I distinctly remember the vortex of emotions I experienced when Bethesda revealed Fallout 76 back in 2018.
The gameplay trailer, which showcased an idyllic golden Appalachian landscape littered with all manner of creatures and mutated biomes, left an unmistakably good impression. But as a multiplayer title, how would the game play? Fallout 4 had been a stark departure from the franchise’s roots — and yet, thanks to an addictive design, I couldn’t help but love it. If 76 was going to build on the foundation of Fallout 4, it could be Bethesda’s most beautiful and engrossing Fallout entry yet. Or, a massive dud.
Unfortunately, upon release, Fallout 76 was the latter: A game plagued by numerous bugs and glitches that irreparably tarnished Bethesda’s reputation. But, over the next few years, Bethesda would pursue de-dudification in earnest with countless updates and content patches. Now, after waiting nearly three years to play it, I’m happy to report that Fallout 76 — in its current state — is unexpectedly delightful. Here’s why.
Progression Loops Galore
Say it with me, now: Kill, loot, improve!
In a nutshell, that’s the core gameplay loop that made Fallout 4 such a blast. Unlike previous Fallout titles, every junk item in Fallout 4 had utility. Suddenly, collecting three baby rattles meant you could craft some more ammo. Collecting wood meant you could erect more walls and floors to expand your home’s square footage. Whatever the end goal, the kill-loot-improve loop recontextualized the whole world. Now, players were incentivized to slow down and peruse Bethesda’s fastidiously crafted locations for junk materials. And even unremarkable locations — say, an early-game gas station — held valuable junk items, regardless of the player’s level.
The kill-loot-improve gameplay loop lives on in Fallout 76. But the game is also supplemented by many more ancillary progression systems that further incentivize play. Aside from quests, completing micro-challenges earns you S.C.O.R.E. points, and accruing those unlocks tiered rewards. Even legendary items — powerful weapons and armour with randomized beneficial effects that debuted in Fallout 4 — can be traded, bought, and sold with their own currency in 76. Meanwhile, levelling up now unlocks perks that can be added and removed at any time, providing a flexible and modular approach to character building.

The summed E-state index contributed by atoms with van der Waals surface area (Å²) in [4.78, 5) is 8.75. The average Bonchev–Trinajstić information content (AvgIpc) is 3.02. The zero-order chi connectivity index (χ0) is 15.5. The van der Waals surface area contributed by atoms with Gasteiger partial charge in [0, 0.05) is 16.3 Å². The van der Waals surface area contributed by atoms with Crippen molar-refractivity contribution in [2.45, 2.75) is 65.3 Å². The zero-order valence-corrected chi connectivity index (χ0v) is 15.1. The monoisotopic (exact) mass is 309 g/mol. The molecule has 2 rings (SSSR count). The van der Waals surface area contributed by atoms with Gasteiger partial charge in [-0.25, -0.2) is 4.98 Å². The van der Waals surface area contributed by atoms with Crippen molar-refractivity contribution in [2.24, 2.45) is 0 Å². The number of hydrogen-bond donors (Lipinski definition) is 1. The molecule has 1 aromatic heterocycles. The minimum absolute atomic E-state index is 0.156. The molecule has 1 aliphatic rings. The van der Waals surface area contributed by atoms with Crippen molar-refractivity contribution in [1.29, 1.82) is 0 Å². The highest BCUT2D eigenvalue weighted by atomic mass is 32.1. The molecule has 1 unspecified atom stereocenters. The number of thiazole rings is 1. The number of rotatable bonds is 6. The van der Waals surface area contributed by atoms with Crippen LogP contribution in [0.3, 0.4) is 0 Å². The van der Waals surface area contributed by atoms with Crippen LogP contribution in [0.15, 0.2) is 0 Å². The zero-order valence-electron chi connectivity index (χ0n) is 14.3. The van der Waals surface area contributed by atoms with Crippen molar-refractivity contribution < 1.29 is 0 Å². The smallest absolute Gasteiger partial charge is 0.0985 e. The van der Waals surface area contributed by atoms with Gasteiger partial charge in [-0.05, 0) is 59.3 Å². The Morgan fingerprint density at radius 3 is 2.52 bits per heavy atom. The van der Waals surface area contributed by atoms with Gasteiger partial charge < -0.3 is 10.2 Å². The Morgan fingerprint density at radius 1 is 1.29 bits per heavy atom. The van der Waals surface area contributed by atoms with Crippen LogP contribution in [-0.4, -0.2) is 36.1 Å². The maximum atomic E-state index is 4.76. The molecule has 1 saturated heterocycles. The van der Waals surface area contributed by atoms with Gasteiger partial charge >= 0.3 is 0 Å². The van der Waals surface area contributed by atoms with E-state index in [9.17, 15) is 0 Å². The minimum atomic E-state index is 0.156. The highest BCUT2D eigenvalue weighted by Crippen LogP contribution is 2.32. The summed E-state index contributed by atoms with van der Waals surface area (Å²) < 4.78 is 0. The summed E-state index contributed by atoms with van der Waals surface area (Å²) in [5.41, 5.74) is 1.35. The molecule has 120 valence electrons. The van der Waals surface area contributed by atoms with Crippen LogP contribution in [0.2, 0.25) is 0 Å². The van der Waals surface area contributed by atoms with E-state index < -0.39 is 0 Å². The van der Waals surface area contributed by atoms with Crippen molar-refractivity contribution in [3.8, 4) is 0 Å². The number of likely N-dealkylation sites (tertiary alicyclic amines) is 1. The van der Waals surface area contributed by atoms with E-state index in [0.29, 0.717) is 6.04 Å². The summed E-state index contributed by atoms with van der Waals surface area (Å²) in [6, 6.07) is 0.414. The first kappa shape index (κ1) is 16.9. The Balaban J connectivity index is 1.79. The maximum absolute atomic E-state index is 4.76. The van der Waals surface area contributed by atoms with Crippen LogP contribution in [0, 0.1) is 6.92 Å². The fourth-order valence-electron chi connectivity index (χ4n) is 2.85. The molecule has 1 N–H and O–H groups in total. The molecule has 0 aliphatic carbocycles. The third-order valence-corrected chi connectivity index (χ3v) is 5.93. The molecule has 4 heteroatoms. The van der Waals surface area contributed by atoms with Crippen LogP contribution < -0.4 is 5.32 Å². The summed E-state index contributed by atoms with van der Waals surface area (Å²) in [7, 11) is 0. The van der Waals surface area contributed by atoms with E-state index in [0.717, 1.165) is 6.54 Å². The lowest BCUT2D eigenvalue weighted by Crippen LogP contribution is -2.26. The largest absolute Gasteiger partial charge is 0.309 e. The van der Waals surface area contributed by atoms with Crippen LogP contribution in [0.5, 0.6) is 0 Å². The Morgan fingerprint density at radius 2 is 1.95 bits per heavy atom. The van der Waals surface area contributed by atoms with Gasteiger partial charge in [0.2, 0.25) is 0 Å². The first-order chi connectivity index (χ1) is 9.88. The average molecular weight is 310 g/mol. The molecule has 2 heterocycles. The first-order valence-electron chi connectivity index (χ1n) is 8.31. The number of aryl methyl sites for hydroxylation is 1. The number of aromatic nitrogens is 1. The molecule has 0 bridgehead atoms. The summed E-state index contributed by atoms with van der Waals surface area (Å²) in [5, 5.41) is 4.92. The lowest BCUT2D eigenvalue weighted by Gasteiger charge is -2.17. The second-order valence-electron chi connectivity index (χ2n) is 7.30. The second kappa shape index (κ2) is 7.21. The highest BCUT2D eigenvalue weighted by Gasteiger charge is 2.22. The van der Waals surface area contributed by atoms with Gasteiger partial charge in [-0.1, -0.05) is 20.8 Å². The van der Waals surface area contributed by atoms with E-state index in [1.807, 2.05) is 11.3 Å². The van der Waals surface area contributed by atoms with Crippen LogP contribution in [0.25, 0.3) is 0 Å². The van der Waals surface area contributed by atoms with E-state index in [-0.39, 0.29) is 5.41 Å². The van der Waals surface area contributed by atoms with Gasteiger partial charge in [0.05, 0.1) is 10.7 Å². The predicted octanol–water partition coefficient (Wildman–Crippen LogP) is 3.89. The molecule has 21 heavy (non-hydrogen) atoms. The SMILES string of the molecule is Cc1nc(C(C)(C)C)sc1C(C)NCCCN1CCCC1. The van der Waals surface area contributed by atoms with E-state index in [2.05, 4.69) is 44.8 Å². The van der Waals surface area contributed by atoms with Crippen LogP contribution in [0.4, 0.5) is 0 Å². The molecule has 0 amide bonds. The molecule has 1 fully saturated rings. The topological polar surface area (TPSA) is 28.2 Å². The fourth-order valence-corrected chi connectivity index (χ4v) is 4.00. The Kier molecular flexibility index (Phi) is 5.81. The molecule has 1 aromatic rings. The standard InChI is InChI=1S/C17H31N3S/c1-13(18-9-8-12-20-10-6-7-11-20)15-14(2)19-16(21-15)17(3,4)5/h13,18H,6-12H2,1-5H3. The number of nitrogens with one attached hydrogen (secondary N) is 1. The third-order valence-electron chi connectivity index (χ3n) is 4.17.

In simpler terms, Fallout 76 does a great job of ensuring that your efforts are rewarded. And as a result, whether I played for thirty minutes or three hours, I rarely ended a play session feeling unaccomplished.
The Most Varied, Quirky Fallout World Yet
One of Fallout 76’s biggest surprises is its world. While it isn’t packed with richly-detailed factions or ethical dilemmas, Fallout 76’s world map is easily the most diverse and well-realized in the series.
The golden, serene forests of Appalachia are there. But beyond that, I’ve also encountered dried lakebeds; fluorescent, otherwordly bogs; a ghoulish abandoned waterpark; and rocky, terraced hills flush with ore. This is a game world that embraces its nuclear origin, using the fallout as leverage to craft all manner of strange and distorted places. Suffice to say that if you’ve ever wanted to explore a post-apocalyptic version of X, it’s probably in here.
To further up the ante, Bethesda populated each biome with their largest creature roster yet. In my travels, I’ve been accosted by hideous, bloated toads and shrouded, enigmatic molemen — and I’ve loved every second.
Gameplay to Suit Various Moods and Energy Levels
I’ve had many low-energy nights where I’ve reluctantly booted up Fallout 76 and expected to be overwhelmed: This is a post-apocalyptic game, after all. But because Fallout 76 supports different kinds of play, that’s not always the case.
Want to get wrapped up in quest completion and learn more about the world’s history? You can do that. Want to chill and spend some time improving your home? You can do that. Want to brave the horrific, irradiated planes of recently-nuked blast zones to collect their spoils? You can do that.
Rarely does Fallout 76 demand that you approach it with a certain energy level. Instead, its game world is a landscape of choice, with gameplay options that vary in difficulty and intensity. That might sound like an irreverent departure from the dour gameplay stylings of other post-apocalyptic titles — and it is. After all, Fallout 76’s marketing portrays it as a game about rebuilding the future, not dwelling on what was lost.
Killing Super Mutants is fun and all. But in a world where food is hard to come by, sometimes you just need to tend to your goddamn garden.